All signs are pointing to Sony doubling down on its VR bet with the upcoming PlayStation 5.
That said, patent filings have to be taken with a huge lump of salt.
Usually they discuss things that are either years away or something that isn’t even viable for consumer application.
But every once in a while we get something that comes across our desks that we’re like “wow, that makes sense.”
This is one of those things.
And if it works out in Sony’s favor, it could change virtual reality forever.
We’re not kidding.
Computer.com describes nothing less than a revolution in how we control games in VR, writing of the patent that it features “a full-body, gyroscopic device that changes the direction of a user’s body and display unit mounted on the user’s head. In other words, your whole body becomes the controller.”
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From the patent filing directly:
“Disclosed herein is a posture control system containing a posture control unit that changes a direction of a user’s body and a display unit mounted on a user’s head,…The posture control system includes: a posture data acquiring unit configured to acquire posture data indicating the direction of the user’s body; a motion sensor data acquiring unit configured to acquire motion sensor data indicating a direction of a user’s face in a real space which is detected by a motion sensor; a camera image data acquiring unit configured to acquire camera image data indicating the face direction with reference to the direction of the user’s body which is specified based on a camera image; and a face direction specifying unit configured to specify the direction of the user’s face based on the posture data, the motion sensor data, and the camera image data.”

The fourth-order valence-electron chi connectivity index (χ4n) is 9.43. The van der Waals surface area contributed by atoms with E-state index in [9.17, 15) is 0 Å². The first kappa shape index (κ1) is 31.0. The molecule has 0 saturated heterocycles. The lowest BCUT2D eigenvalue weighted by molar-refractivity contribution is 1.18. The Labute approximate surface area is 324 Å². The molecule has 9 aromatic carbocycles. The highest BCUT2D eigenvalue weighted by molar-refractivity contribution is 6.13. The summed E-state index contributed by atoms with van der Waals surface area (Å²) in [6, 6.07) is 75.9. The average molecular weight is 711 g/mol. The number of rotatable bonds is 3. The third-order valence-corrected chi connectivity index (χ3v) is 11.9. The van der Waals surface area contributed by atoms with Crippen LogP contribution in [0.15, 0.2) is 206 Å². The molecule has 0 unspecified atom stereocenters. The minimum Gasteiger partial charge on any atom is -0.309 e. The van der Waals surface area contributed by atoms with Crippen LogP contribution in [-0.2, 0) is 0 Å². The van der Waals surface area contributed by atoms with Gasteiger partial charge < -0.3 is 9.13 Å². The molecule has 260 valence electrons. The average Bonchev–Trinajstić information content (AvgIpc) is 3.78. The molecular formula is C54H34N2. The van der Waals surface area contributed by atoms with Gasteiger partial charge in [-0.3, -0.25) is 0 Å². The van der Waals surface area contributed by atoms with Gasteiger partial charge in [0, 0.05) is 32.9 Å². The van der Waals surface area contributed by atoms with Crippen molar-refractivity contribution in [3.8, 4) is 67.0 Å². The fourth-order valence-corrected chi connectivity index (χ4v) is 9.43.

Like we said, there’s no guarantee that anything like this will actually come about.
In fact, more likely than not it won’t.
But it does give us some insight into what directions Sony is thinking about with its next-gen VR.
Namely, Sony is looking at a control scheme that is both more intuitive and immersive.
This is kind of the holy grail of VR at this point: Making a game that moves and interacts as closely as possible with how you would perform those physical actions in the real world.
An must-needed next step, this is what a lot of technology developers in the VR space will likely start to focus on once they’ve fully liberated the headset across all makes.
When we arrive in a world where VR headsets don’t need to be tethered to computers to work then the next leap will be in making the controls for those headsets more intuitive, immersive, and less complex as well.
There’s been a lot of wild stuff out there about the next-gen PSVR. If only a small fraction of it is true, Sony could come to dominate the VR market in the near future with no one else even coming close.
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